From the Norton, MA “Patch:”
Fern Schumer Chapman to discuss book themes, answer questions.
The first long train trip I ever took in Germany was my last. Now I see that it was a funeral procession. The mourners traveling with me were my father, my mother, and Mina, a Christian girl who lived with my family and was as dear to me as my big sister, Betty. We were burying my childhood.
So begins the book, “Is It Night or Day?” by Fern Schumer Chapman, that students in Norton Middle School have been reading in anticipation of a visit by the author Thursday, April 28.
A teacher had jus finished reading Chapman’s book and chased principal Michael O’Rourke down the hall.
“He [O’Rourke] told me that, when he saw the teacher running after him, he thought there ‘was a fire in the bathroom,’” Chapman recalled. “Actually, the teacher wanted to ask if the school might consider my book for an all-school reads program and invite me to speak in the spring. I am honored to have this opportunity.”
Chapman’s book is inspired by her own mother’s experiences as one of the 1,200 children rescued from the Holocaust by Americans as part of the One Thousand Children project prior to and throughout the U.S. military involvement in World War II. Quakers, Lutherans and Jewish groups quietly organized and sent 10 children at a time to America on cruise ships. The program brought over 100 children a year between 1934 and 1945.
“My mother [Edith] suffered terribly as a child,” Chapman said. “Before they were killed by the Nazis, my grandparents made the most painful choice any parent could face. They decided to send my mother, who was only 12 years old, to live with relatives in America. She came to this country alone. These experiences deeply defined her.”
The book portrays Edith’s experiences traveling to America where she is faced with a new language, large cities and labels, such as greenhorn, enemy alien and Jew.
Since writing “Is It Night or Day?” and her other book “Motherland: Beyond the Holocaust: A Mother-Daughter Journey to Reclaim the Past,” Chapman feels like she now truly understands her mother, who never talked about her experiences.
“Her past was like a busy intersection that I was to avoid at all costs,” Chapman said. “This created a wedge in our relationship because I felt she was withholding important personal information from me and she felt she was protecting me from her painful past.”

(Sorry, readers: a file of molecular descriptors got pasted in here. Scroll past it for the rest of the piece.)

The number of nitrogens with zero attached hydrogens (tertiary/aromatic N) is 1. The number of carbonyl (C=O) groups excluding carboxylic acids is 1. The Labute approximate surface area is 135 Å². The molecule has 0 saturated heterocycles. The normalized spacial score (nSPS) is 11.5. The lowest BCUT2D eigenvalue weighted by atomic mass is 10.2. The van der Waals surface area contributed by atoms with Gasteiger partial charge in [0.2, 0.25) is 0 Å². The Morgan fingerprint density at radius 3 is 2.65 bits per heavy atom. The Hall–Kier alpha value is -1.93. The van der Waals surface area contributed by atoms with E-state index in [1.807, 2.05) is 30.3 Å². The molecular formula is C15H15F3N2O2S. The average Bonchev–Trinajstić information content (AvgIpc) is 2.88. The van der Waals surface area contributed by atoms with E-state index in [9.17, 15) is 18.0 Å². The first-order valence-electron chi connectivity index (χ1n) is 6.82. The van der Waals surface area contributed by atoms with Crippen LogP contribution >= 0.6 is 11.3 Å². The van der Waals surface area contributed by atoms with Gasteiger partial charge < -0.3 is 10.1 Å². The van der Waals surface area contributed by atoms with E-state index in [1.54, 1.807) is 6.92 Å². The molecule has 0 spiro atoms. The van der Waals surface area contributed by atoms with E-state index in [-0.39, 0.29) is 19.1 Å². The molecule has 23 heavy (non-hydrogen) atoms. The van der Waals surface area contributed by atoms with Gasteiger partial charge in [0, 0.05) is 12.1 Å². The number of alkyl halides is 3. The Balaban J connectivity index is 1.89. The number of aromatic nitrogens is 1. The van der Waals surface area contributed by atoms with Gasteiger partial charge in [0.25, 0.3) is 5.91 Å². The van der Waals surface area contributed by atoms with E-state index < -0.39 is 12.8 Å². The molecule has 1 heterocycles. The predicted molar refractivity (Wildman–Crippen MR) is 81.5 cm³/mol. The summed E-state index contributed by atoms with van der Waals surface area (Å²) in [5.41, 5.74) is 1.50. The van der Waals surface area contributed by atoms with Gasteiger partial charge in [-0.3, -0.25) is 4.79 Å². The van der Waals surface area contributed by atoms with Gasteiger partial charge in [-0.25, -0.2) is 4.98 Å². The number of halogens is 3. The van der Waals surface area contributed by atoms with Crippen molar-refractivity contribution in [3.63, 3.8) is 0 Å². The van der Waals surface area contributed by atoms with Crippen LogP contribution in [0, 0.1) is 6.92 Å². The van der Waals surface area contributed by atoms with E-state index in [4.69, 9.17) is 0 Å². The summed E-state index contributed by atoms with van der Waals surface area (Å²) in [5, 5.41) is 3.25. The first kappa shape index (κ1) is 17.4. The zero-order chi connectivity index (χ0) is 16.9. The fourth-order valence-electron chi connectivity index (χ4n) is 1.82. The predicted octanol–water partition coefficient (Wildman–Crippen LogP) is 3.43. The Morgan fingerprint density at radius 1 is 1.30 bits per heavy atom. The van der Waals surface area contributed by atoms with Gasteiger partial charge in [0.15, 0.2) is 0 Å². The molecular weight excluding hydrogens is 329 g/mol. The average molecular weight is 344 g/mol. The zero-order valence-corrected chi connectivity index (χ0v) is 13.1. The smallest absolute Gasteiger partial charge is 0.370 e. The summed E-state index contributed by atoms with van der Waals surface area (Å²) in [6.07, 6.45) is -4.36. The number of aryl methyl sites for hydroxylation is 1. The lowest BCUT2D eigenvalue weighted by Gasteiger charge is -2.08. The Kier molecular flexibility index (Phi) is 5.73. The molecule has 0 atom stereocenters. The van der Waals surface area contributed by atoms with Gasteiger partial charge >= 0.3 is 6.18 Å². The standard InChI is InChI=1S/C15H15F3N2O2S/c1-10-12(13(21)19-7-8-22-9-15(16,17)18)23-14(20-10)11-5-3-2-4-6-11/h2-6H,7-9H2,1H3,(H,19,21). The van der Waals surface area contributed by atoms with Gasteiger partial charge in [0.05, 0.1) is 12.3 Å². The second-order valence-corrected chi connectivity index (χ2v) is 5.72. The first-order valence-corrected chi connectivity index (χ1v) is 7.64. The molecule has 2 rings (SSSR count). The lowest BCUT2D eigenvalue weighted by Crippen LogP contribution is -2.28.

With Edith opening up to Chapman, other people can now understand as well.
“Now, that her story is told, she seems to feel a sense of relief,” Chapman said. “She feels her suffering was not in vain.
“My mother’s story is universal and it raises important issues of identity, prejudice, and assimilation. It sheds light on the story of becoming an American, and I believe each of us can benefit from learning about that experience. Second, I wanted to show how a cataclysmic event such as World War II reaches beyond its participants and continues to shape future generations.”
Though times have changed and WWII is not something today’s children have to worry about, they are fascinated with Edith’s experience since they are close to her age.
“They imagine what it would be like to be in my mother’s shoes,” Chapman said. They come away with more empathy for some of their classmates who are immigrants or for those who are unlike themselves. In addition, they begin to understand that their parents’ experiences define both their parents and themselves.”
During the day, Chapman will speak to students during various assemblies and answer their questions about the book and its themes. She will also address the public in the Splaine Auditorium at Norton Middle School 7 to 8:30 p.m.
Chapman, is a former reporter for the Chicago Tribune and Forbes. For more information, visit http://fernschumercha.wpengine.com.